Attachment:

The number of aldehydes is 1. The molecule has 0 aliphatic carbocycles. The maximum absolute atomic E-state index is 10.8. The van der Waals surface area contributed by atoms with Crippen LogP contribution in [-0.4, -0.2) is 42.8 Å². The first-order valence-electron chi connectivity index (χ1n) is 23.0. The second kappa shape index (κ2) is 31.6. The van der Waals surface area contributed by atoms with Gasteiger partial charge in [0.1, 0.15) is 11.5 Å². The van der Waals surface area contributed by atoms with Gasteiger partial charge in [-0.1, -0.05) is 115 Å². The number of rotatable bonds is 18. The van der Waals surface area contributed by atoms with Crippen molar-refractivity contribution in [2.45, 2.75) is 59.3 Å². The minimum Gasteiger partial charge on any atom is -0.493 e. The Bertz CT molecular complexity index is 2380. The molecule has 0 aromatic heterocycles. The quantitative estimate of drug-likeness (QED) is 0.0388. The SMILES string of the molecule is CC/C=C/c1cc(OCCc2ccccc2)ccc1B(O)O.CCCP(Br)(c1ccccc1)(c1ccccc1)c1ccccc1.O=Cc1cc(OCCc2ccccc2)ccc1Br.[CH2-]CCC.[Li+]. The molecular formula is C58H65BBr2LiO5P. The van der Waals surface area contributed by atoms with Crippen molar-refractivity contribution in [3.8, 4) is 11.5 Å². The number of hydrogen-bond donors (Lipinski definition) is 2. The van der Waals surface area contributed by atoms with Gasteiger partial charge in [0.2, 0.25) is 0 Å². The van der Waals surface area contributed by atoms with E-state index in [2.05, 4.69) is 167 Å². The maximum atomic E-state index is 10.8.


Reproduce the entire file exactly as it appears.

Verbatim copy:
The number of aldehydes is 1. The molecule has 0 aliphatic carbocycles. The maximum absolute atomic E-state index is 10.8. The van der Waals surface area contributed by atoms with Crippen LogP contribution in [-0.4, -0.2) is 42.8 Å². The first-order valence-electron chi connectivity index (χ1n) is 23.0. The second kappa shape index (κ2) is 31.6. The van der Waals surface area contributed by atoms with Gasteiger partial charge in [0.1, 0.15) is 11.5 Å². The van der Waals surface area contributed by atoms with Gasteiger partial charge in [-0.1, -0.05) is 115 Å². The number of rotatable bonds is 18. The van der Waals surface area contributed by atoms with Crippen molar-refractivity contribution in [2.45, 2.75) is 59.3 Å². The minimum Gasteiger partial charge on any atom is -0.493 e. The Bertz CT molecular complexity index is 2380. The molecule has 0 aromatic heterocycles. The quantitative estimate of drug-likeness (QED) is 0.0388. The SMILES string of the molecule is CC/C=C/c1cc(OCCc2ccccc2)ccc1B(O)O.CCCP(Br)(c1ccccc1)(c1ccccc1)c1ccccc1.O=Cc1cc(OCCc2ccccc2)ccc1Br.[CH2-]CCC.[Li+]. The molecular formula is C58H65BBr2LiO5P. The van der Waals surface area contributed by atoms with Crippen molar-refractivity contribution in [3.8, 4) is 11.5 Å². The number of hydrogen-bond donors (Lipinski definition) is 2. The van der Waals surface area contributed by atoms with Gasteiger partial charge in [0.2, 0.25) is 0 Å². The van der Waals surface area contributed by atoms with E-state index in [2.05, 4.69) is 167 Å². The maximum atomic E-state index is 10.8.